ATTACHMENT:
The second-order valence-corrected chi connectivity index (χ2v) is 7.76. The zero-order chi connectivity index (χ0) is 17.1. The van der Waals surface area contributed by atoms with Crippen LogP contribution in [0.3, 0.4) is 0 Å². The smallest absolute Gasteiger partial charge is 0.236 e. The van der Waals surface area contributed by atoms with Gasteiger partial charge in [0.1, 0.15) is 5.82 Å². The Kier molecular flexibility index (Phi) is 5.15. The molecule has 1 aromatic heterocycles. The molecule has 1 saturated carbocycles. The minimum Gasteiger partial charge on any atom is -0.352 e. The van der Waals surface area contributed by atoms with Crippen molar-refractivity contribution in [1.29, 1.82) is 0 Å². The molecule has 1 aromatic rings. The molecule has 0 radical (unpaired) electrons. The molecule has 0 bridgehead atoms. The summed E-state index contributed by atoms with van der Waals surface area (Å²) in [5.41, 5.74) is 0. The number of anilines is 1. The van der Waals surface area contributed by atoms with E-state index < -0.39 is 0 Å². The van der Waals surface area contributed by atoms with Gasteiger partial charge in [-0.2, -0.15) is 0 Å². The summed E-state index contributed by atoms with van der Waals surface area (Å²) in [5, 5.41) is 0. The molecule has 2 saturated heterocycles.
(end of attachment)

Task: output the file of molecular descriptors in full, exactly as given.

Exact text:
The second-order valence-corrected chi connectivity index (χ2v) is 7.76. The zero-order chi connectivity index (χ0) is 17.1. The van der Waals surface area contributed by atoms with Crippen LogP contribution in [0.3, 0.4) is 0 Å². The smallest absolute Gasteiger partial charge is 0.236 e. The van der Waals surface area contributed by atoms with Gasteiger partial charge in [0.1, 0.15) is 5.82 Å². The Kier molecular flexibility index (Phi) is 5.15. The molecule has 1 aromatic heterocycles. The molecule has 1 saturated carbocycles. The minimum Gasteiger partial charge on any atom is -0.352 e. The van der Waals surface area contributed by atoms with Crippen molar-refractivity contribution in [1.29, 1.82) is 0 Å². The molecule has 1 aromatic rings. The molecule has 0 radical (unpaired) electrons. The molecule has 0 bridgehead atoms. The summed E-state index contributed by atoms with van der Waals surface area (Å²) in [5.41, 5.74) is 0. The number of anilines is 1. The van der Waals surface area contributed by atoms with E-state index < -0.39 is 0 Å². The van der Waals surface area contributed by atoms with Gasteiger partial charge in [-0.2, -0.15) is 0 Å². The summed E-state index contributed by atoms with van der Waals surface area (Å²) in [5, 5.41) is 0. The molecule has 2 saturated heterocycles.